In Ireland, the Covid-19 crisis collided with a ‘change election’, the formation of a historic coalition government and the ‘end of Civil War politics’. But the pandemic sucked much of the oxygen out of a heightened political atmosphere, and also occasioned the physical relocation of Parliament, challenging the institution’s operation and culture.
Following the general election on 8 February 2020, Ireland’s two traditionally-largest parties, Fianna Fáil and Fine Gael, ruled out sharing power with Sinn Féin. However, electoral arithmetic determined that neither could govern without the other. This new political reality forced the parties to contemplate a previously unthinkable coalition arrangement between these two bitterly opposed and rival political parties.
Following long months of difficult negotiations, a Programme for Government was agreed, and on Saturday 27 June 2020 Dáil Éireann (the lower House) met and elected Fianna Fáil leader Micheál Martin as Taoiseach (Prime Minister).
The new government comprises three parties: Fianna Fáil (the largest party), Fine Gael (the previous party of government) and the smaller Green Party. Collectively, the coalition partners won 51% of the popular vote and have 85 of the Dáil’s 160 seats.
In an unusual move, the office of Taoiseach will rotate between the Fianna Fáil and Fine Gael leaders. Micheál Martin will hold the office until 15 December 2022. On that date he will offer his resignation to the President, and all parties and Members of the Dáil (TDs) supporting the government will back the nomination of the Fine Gael leader as Taoiseach.
On the occasion of Micheál Martin’s election as Taoiseach, Dáil Éireann did not meet in Leinster House, the traditional seat of the Irish Parliament. Instead, owing to Covid-19 restrictions, the Dáil convened in the Dublin Convention Centre, and what was a seismically historic political moment lost some of its force and cachet in the cavernous surroundings of the 2,000-seat auditorium.
Constitution judged to rule out virtual proceedings
Following the Covid-19 outbreak, the Oireachtas (Parliament) opted to partially relocate rather than conduct proceedings online. Article 15(3) of the Irish Constitution states:
“The Houses of the Oireachtas shall sit in or near the City of Dublin or in such other place as they may from time to time determine.”
This is supplemented by three other Articles which also allude to the provisions governing sittings of the House.
Legal advice to the Clerk of Dáil Éireann advised that these constitutional provisions disallowed virtual meetings of the Oireachtas, because the online format would not meet the constitutional definition of a parliamentary sitting as set out in Article 15. This relates specifically to the fact that for a virtual meeting Members do not sit publicly in the same place, and they are not within the precincts of either House, a provision which allows Members to benefit from parliamentary privileges and immunities (although not all legal analysts agree with this interpretation).
The choosing of an alternative parliamentary venue involved consideration of 13 possible sites. The Dublin Convention Centre was deemed the most appropriate in terms of cost, availability and size. The Centre is sufficiently large to accommodate all 160 TDs while they observe two-metre social distancing measures.
On days when a vote is required, the Oireachtas now convenes in the Convention Centre and considers all items on the Order Paper. On days when no vote is required, other aspects of parliamentary business – including Leaders’ Questions (when party leaders are allowed to put questions to the Taoiseach), debates and motions – take place in Leinster House. Committee meetings also continue to be conducted in Leinster House.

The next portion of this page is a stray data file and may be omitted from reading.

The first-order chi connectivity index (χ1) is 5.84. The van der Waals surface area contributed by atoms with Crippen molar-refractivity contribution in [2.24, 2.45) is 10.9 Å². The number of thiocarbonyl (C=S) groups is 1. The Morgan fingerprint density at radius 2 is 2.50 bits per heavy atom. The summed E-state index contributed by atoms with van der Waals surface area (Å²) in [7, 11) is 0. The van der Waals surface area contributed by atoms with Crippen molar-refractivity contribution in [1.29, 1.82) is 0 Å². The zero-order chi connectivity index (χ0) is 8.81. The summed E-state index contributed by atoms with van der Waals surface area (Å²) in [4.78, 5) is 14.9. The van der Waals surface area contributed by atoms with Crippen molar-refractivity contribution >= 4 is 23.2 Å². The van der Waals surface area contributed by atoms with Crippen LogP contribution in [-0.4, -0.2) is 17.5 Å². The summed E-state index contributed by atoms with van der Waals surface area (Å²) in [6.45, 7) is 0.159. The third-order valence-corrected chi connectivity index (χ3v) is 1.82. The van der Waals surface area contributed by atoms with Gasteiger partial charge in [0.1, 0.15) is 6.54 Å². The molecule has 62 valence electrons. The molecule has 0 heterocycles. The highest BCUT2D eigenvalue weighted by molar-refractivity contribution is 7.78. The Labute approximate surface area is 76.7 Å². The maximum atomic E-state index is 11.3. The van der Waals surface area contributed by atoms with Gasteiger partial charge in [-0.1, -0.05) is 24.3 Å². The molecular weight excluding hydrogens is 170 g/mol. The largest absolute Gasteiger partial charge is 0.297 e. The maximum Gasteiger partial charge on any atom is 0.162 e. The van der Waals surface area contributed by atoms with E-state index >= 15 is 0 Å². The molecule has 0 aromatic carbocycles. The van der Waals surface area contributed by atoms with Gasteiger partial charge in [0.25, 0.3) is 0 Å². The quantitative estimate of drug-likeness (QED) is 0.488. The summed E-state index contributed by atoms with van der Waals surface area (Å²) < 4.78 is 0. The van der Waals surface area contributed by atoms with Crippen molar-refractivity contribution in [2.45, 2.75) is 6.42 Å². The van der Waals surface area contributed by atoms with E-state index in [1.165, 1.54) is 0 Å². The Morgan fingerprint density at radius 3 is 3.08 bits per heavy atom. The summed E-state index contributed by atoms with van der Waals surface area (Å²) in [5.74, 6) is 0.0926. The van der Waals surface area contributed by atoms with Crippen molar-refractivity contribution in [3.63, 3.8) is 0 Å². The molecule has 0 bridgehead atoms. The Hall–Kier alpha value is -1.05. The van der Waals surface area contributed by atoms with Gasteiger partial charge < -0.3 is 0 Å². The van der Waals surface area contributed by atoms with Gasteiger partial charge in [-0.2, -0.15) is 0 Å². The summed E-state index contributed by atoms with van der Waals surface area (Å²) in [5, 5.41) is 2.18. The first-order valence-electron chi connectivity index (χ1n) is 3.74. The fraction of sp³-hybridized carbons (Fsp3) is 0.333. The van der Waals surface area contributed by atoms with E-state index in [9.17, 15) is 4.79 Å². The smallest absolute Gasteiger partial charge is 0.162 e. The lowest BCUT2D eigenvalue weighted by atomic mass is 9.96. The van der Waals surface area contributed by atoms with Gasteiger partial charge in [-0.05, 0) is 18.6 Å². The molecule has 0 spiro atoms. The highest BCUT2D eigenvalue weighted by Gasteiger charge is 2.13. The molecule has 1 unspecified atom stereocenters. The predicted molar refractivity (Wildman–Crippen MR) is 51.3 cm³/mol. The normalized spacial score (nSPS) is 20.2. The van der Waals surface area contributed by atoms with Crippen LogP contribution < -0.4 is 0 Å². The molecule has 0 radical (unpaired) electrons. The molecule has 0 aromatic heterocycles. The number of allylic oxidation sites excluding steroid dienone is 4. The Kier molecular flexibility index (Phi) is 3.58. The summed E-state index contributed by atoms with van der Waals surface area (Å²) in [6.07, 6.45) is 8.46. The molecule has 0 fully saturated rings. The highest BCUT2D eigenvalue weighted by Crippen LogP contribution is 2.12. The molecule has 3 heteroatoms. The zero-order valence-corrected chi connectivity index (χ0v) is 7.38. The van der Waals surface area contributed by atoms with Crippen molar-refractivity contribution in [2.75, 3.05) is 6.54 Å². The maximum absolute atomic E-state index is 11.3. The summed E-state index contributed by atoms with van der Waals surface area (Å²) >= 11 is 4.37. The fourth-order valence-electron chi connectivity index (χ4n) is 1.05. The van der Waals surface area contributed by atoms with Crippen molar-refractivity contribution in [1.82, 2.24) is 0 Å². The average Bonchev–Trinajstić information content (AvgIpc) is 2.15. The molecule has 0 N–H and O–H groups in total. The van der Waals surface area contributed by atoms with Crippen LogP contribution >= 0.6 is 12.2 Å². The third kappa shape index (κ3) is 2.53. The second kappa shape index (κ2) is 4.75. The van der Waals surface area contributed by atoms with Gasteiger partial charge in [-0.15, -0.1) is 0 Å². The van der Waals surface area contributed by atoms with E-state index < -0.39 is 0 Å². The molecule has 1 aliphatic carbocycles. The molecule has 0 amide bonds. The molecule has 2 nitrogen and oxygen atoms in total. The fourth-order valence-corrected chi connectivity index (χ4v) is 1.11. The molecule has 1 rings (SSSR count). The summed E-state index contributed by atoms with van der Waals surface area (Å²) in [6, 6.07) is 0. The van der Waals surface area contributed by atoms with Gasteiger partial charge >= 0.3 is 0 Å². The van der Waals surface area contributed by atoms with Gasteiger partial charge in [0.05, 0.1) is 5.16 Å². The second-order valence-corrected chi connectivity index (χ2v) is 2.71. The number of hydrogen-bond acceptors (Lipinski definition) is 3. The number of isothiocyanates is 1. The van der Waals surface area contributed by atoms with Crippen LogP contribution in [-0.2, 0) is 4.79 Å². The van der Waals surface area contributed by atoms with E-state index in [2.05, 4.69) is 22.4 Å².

All such sittings in Leinster House are limited to no more than 50 TDs, to allow social distancing measures to be respected.
The Dáil’s Business Committee did consider using the Leinster House Dáil chamber for votes, but judged that it would be too time-consuming and onerous because voting would have to take place on a staggered basis in order to allow social distancing.
New surroundings challenging old practices
It is too early to determine the precise impact of the Dáil’s new surroundings on its functioning. Nevertheless, it is clear that the new parliamentary venue challenges some of the institution’s operational and cultural features, in much the same way that virtual sittings elsewhere are judged to have fundamentally changed parliamentary practices.
Complying with social distancing requires the full use of the Convention Centre hall. The tiered auditorium encompasses the top three levels of the building, and the Dáil’s 160 Members are distributed throughout the entire space. This larger and more spaced-out physical setting removes the spontaneity and impulsiveness typically associated with Leaders’ Questions and parliamentary debate. One journalist has noted that “the biggest drama in this theatre is the sheer lack of it”.
The election of the Taoiseach, for example, is normally an occasion for spirited exchanges, but this time, during the first Dáil meeting in the Convention Centre, it was a rather muted affair. Social distancing prevented the kind of interaction, engagement and exchange which is typically a feature of such occasions.
The Dáil’s election of the Taoiseach in the Convention Centre gave the impression of a dismembered institution and a disconnected membership engaged in disjointed parliamentary theatre.
Even more strangely and surprisingly, the cavernous surroundings of the makeshift chamber eclipsed and obscured the historic significance of the vote. The “end of Civil War politics in Ireland’s Parliament” proved to be an unexpectedly subdued affair.
Restraint, however, is not a virtue in the parliamentary setting.
The scrutiny of government necessarily requires comprehensive oversight and robust engagement.
Parliamentary committees are an important means of fulfilling this scrutiny function. However, the Oireachtas will not be setting up its full complement of around 20 committees until at least October 2020, because the timetable for convening new committees has been disrupted by Covid-19 restrictions.
The formation of committees will this time happen according to a three-phased approach, with a small number of committees – including the powerful Public Accounts Committee and the Budgetary Oversight Committee – being established before the summer recess and others convening in the autumn.